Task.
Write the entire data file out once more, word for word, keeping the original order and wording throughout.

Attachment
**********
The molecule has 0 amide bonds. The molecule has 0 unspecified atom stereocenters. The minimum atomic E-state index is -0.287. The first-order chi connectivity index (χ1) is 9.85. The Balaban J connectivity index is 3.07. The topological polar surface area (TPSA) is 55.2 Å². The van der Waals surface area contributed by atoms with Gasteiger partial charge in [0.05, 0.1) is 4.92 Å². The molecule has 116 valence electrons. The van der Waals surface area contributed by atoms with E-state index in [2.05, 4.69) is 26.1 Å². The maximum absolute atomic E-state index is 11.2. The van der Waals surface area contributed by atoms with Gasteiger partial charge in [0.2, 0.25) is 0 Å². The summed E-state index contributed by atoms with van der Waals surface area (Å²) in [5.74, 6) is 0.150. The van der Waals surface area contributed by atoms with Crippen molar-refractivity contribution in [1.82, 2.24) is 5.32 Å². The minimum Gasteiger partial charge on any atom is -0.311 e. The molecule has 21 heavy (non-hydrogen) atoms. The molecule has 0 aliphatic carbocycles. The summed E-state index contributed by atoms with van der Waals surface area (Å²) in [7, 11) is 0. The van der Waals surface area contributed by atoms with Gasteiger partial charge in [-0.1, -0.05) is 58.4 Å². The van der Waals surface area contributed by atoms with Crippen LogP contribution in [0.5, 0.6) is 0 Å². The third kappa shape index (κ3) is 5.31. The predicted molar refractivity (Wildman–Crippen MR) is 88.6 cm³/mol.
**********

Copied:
The molecule has 0 amide bonds. The molecule has 0 unspecified atom stereocenters. The minimum atomic E-state index is -0.287. The first-order chi connectivity index (χ1) is 9.85. The Balaban J connectivity index is 3.07. The topological polar surface area (TPSA) is 55.2 Å². The van der Waals surface area contributed by atoms with Gasteiger partial charge in [0.05, 0.1) is 4.92 Å². The molecule has 116 valence electrons. The van der Waals surface area contributed by atoms with E-state index in [2.05, 4.69) is 26.1 Å². The maximum absolute atomic E-state index is 11.2. The van der Waals surface area contributed by atoms with Gasteiger partial charge in [0.2, 0.25) is 0 Å². The summed E-state index contributed by atoms with van der Waals surface area (Å²) in [5.74, 6) is 0.150. The van der Waals surface area contributed by atoms with Crippen molar-refractivity contribution in [1.82, 2.24) is 5.32 Å². The minimum Gasteiger partial charge on any atom is -0.311 e. The molecule has 21 heavy (non-hydrogen) atoms. The molecule has 0 aliphatic carbocycles. The summed E-state index contributed by atoms with van der Waals surface area (Å²) in [7, 11) is 0. The van der Waals surface area contributed by atoms with Gasteiger partial charge in [-0.1, -0.05) is 58.4 Å². The van der Waals surface area contributed by atoms with Crippen LogP contribution in [0.5, 0.6) is 0 Å². The third kappa shape index (κ3) is 5.31. The predicted molar refractivity (Wildman–Crippen MR) is 88.6 cm³/mol.